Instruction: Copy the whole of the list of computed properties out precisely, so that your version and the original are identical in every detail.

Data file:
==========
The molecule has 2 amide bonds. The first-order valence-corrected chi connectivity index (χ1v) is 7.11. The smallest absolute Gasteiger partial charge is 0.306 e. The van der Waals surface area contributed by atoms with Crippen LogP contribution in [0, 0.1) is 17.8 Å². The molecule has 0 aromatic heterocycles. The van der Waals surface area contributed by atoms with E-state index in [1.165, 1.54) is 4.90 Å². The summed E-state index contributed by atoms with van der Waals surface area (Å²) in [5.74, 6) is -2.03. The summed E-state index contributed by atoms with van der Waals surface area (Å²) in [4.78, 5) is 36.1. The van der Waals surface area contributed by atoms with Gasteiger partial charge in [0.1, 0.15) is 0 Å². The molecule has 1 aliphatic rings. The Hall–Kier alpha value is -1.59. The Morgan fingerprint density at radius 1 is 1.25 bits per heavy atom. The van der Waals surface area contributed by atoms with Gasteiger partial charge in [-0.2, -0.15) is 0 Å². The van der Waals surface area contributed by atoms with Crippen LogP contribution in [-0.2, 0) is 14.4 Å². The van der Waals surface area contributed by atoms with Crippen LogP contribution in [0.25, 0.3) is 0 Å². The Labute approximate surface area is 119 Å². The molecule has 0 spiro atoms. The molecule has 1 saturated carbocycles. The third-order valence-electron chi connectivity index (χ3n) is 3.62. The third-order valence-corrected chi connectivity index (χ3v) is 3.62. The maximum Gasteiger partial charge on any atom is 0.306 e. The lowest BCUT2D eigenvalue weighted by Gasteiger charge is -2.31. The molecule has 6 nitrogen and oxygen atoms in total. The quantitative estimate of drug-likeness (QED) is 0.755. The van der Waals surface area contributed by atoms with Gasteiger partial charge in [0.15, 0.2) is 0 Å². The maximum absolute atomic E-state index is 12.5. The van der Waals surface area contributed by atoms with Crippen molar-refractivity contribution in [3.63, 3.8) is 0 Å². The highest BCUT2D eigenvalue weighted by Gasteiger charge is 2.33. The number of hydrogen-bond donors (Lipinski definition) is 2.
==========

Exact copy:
The molecule has 2 amide bonds. The first-order valence-corrected chi connectivity index (χ1v) is 7.11. The smallest absolute Gasteiger partial charge is 0.306 e. The van der Waals surface area contributed by atoms with Crippen LogP contribution in [0, 0.1) is 17.8 Å². The molecule has 0 aromatic heterocycles. The van der Waals surface area contributed by atoms with E-state index in [1.165, 1.54) is 4.90 Å². The summed E-state index contributed by atoms with van der Waals surface area (Å²) in [5.74, 6) is -2.03. The summed E-state index contributed by atoms with van der Waals surface area (Å²) in [4.78, 5) is 36.1. The van der Waals surface area contributed by atoms with Gasteiger partial charge in [0.1, 0.15) is 0 Å². The molecule has 1 aliphatic rings. The Hall–Kier alpha value is -1.59. The Morgan fingerprint density at radius 1 is 1.25 bits per heavy atom. The van der Waals surface area contributed by atoms with Gasteiger partial charge in [-0.2, -0.15) is 0 Å². The van der Waals surface area contributed by atoms with Crippen LogP contribution in [-0.2, 0) is 14.4 Å². The van der Waals surface area contributed by atoms with Crippen LogP contribution in [0.25, 0.3) is 0 Å². The Labute approximate surface area is 119 Å². The molecule has 0 spiro atoms. The molecule has 1 saturated carbocycles. The third-order valence-electron chi connectivity index (χ3n) is 3.62. The third-order valence-corrected chi connectivity index (χ3v) is 3.62. The maximum Gasteiger partial charge on any atom is 0.306 e. The lowest BCUT2D eigenvalue weighted by Gasteiger charge is -2.31. The molecule has 6 nitrogen and oxygen atoms in total. The quantitative estimate of drug-likeness (QED) is 0.755. The van der Waals surface area contributed by atoms with Gasteiger partial charge in [0.15, 0.2) is 0 Å². The maximum absolute atomic E-state index is 12.5. The van der Waals surface area contributed by atoms with Crippen molar-refractivity contribution in [3.63, 3.8) is 0 Å². The highest BCUT2D eigenvalue weighted by Gasteiger charge is 2.33. The number of hydrogen-bond donors (Lipinski definition) is 2.